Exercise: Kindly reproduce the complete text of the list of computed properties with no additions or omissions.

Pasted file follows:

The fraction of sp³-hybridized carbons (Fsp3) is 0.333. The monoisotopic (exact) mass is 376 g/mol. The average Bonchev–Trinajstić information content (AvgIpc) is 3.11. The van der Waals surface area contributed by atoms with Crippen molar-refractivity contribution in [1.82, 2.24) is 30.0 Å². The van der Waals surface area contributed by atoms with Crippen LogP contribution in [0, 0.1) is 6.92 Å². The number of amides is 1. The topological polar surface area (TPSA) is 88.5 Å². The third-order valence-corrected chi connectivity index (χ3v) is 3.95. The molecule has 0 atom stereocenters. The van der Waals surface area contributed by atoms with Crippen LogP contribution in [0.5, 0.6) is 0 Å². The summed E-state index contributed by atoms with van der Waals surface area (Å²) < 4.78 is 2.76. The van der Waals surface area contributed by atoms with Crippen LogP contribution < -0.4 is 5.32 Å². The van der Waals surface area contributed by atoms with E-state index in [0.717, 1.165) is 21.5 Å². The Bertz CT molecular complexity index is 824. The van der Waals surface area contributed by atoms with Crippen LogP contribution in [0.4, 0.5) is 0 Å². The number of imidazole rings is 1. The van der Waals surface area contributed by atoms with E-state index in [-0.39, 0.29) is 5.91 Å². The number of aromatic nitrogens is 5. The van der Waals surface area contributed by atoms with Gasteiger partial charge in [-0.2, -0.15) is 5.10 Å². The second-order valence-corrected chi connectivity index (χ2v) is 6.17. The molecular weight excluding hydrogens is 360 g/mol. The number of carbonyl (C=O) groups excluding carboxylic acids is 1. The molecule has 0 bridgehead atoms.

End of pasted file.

The fraction of sp³-hybridized carbons (Fsp3) is 0.333. The monoisotopic (exact) mass is 376 g/mol. The average Bonchev–Trinajstić information content (AvgIpc) is 3.11. The van der Waals surface area contributed by atoms with Crippen molar-refractivity contribution in [1.82, 2.24) is 30.0 Å². The van der Waals surface area contributed by atoms with Crippen LogP contribution in [0, 0.1) is 6.92 Å². The number of amides is 1. The topological polar surface area (TPSA) is 88.5 Å². The third-order valence-corrected chi connectivity index (χ3v) is 3.95. The molecule has 0 atom stereocenters. The van der Waals surface area contributed by atoms with Crippen LogP contribution in [0.5, 0.6) is 0 Å². The summed E-state index contributed by atoms with van der Waals surface area (Å²) < 4.78 is 2.76. The van der Waals surface area contributed by atoms with Crippen LogP contribution < -0.4 is 5.32 Å². The van der Waals surface area contributed by atoms with E-state index in [0.717, 1.165) is 21.5 Å². The Bertz CT molecular complexity index is 824. The van der Waals surface area contributed by atoms with Crippen LogP contribution in [0.4, 0.5) is 0 Å². The number of imidazole rings is 1. The van der Waals surface area contributed by atoms with E-state index in [-0.39, 0.29) is 5.91 Å². The number of aromatic nitrogens is 5. The van der Waals surface area contributed by atoms with Gasteiger partial charge in [-0.2, -0.15) is 5.10 Å². The second-order valence-corrected chi connectivity index (χ2v) is 6.17. The molecular weight excluding hydrogens is 360 g/mol. The number of carbonyl (C=O) groups excluding carboxylic acids is 1. The molecule has 0 bridgehead atoms.